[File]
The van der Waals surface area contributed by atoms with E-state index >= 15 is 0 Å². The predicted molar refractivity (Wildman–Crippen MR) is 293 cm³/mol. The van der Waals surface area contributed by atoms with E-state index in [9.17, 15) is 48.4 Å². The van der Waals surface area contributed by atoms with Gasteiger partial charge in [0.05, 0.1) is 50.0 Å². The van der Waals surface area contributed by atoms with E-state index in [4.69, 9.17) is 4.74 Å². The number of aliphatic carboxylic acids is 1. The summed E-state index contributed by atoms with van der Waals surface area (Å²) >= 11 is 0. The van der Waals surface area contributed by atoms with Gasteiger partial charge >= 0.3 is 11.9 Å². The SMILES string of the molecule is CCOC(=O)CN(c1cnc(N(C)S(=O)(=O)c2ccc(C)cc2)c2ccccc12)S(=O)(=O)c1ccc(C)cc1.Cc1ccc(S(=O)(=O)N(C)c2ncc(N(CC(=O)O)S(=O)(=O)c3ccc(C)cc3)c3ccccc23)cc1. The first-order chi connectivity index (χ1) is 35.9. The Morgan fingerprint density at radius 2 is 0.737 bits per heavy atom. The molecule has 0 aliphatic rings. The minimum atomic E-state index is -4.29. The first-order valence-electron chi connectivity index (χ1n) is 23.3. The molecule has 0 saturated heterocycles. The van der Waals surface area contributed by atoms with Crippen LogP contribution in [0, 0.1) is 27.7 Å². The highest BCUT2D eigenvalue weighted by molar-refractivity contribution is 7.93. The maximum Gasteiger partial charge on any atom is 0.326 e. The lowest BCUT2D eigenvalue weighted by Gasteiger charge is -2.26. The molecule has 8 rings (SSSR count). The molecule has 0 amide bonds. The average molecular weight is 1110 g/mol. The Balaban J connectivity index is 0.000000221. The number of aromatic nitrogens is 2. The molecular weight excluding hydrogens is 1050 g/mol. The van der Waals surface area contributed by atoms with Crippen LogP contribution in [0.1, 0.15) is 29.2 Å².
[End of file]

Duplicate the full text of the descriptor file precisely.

The van der Waals surface area contributed by atoms with E-state index >= 15 is 0 Å². The predicted molar refractivity (Wildman–Crippen MR) is 293 cm³/mol. The van der Waals surface area contributed by atoms with E-state index in [9.17, 15) is 48.4 Å². The van der Waals surface area contributed by atoms with Gasteiger partial charge in [0.05, 0.1) is 50.0 Å². The van der Waals surface area contributed by atoms with E-state index in [4.69, 9.17) is 4.74 Å². The number of aliphatic carboxylic acids is 1. The summed E-state index contributed by atoms with van der Waals surface area (Å²) >= 11 is 0. The van der Waals surface area contributed by atoms with Gasteiger partial charge >= 0.3 is 11.9 Å². The SMILES string of the molecule is CCOC(=O)CN(c1cnc(N(C)S(=O)(=O)c2ccc(C)cc2)c2ccccc12)S(=O)(=O)c1ccc(C)cc1.Cc1ccc(S(=O)(=O)N(C)c2ncc(N(CC(=O)O)S(=O)(=O)c3ccc(C)cc3)c3ccccc23)cc1. The first-order chi connectivity index (χ1) is 35.9. The Morgan fingerprint density at radius 2 is 0.737 bits per heavy atom. The molecule has 0 aliphatic rings. The minimum atomic E-state index is -4.29. The first-order valence-electron chi connectivity index (χ1n) is 23.3. The molecule has 0 saturated heterocycles. The van der Waals surface area contributed by atoms with Crippen LogP contribution in [0, 0.1) is 27.7 Å². The highest BCUT2D eigenvalue weighted by molar-refractivity contribution is 7.93. The maximum Gasteiger partial charge on any atom is 0.326 e. The lowest BCUT2D eigenvalue weighted by Gasteiger charge is -2.26. The molecule has 8 rings (SSSR count). The molecule has 0 amide bonds. The average molecular weight is 1110 g/mol. The Balaban J connectivity index is 0.000000221. The number of aromatic nitrogens is 2. The molecular weight excluding hydrogens is 1050 g/mol. The van der Waals surface area contributed by atoms with Crippen LogP contribution in [0.1, 0.15) is 29.2 Å².